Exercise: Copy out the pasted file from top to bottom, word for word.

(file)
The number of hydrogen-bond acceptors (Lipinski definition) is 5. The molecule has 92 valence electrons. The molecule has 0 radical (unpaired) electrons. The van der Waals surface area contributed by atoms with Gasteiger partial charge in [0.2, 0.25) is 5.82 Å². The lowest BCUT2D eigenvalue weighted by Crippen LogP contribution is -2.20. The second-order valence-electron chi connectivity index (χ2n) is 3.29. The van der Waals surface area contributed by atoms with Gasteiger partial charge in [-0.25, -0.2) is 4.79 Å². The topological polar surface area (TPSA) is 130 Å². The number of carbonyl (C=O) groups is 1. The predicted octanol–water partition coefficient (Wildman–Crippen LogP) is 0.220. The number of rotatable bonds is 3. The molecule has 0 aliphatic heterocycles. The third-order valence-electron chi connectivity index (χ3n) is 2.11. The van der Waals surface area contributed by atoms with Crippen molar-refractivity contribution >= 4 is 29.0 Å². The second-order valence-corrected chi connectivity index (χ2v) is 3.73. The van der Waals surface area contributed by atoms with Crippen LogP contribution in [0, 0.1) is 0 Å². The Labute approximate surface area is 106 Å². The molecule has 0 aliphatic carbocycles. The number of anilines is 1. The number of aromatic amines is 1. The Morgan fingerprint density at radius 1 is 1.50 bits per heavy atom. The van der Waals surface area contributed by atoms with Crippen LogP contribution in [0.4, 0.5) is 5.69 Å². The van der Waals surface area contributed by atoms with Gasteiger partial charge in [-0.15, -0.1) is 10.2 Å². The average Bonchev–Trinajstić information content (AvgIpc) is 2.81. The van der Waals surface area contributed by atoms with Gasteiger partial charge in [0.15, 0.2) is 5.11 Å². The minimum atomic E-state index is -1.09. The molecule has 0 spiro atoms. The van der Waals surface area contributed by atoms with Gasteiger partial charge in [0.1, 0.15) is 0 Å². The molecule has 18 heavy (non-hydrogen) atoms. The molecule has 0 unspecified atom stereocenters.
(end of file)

The number of hydrogen-bond acceptors (Lipinski definition) is 5. The molecule has 92 valence electrons. The molecule has 0 radical (unpaired) electrons. The van der Waals surface area contributed by atoms with Gasteiger partial charge in [0.2, 0.25) is 5.82 Å². The lowest BCUT2D eigenvalue weighted by Crippen LogP contribution is -2.20. The second-order valence-electron chi connectivity index (χ2n) is 3.29. The van der Waals surface area contributed by atoms with Gasteiger partial charge in [-0.25, -0.2) is 4.79 Å². The topological polar surface area (TPSA) is 130 Å². The number of carbonyl (C=O) groups is 1. The predicted octanol–water partition coefficient (Wildman–Crippen LogP) is 0.220. The number of rotatable bonds is 3. The molecule has 0 aliphatic heterocycles. The third-order valence-electron chi connectivity index (χ3n) is 2.11. The van der Waals surface area contributed by atoms with Crippen molar-refractivity contribution >= 4 is 29.0 Å². The second-order valence-corrected chi connectivity index (χ2v) is 3.73. The van der Waals surface area contributed by atoms with Crippen LogP contribution in [0, 0.1) is 0 Å². The Labute approximate surface area is 106 Å². The molecule has 0 aliphatic carbocycles. The number of anilines is 1. The number of aromatic amines is 1. The Morgan fingerprint density at radius 1 is 1.50 bits per heavy atom. The van der Waals surface area contributed by atoms with Crippen LogP contribution in [0.4, 0.5) is 5.69 Å². The van der Waals surface area contributed by atoms with Gasteiger partial charge in [-0.15, -0.1) is 10.2 Å². The average Bonchev–Trinajstić information content (AvgIpc) is 2.81. The van der Waals surface area contributed by atoms with Gasteiger partial charge in [0.15, 0.2) is 5.11 Å². The minimum atomic E-state index is -1.09. The molecule has 0 spiro atoms. The van der Waals surface area contributed by atoms with Gasteiger partial charge in [0.1, 0.15) is 0 Å². The molecule has 18 heavy (non-hydrogen) atoms. The molecule has 0 unspecified atom stereocenters.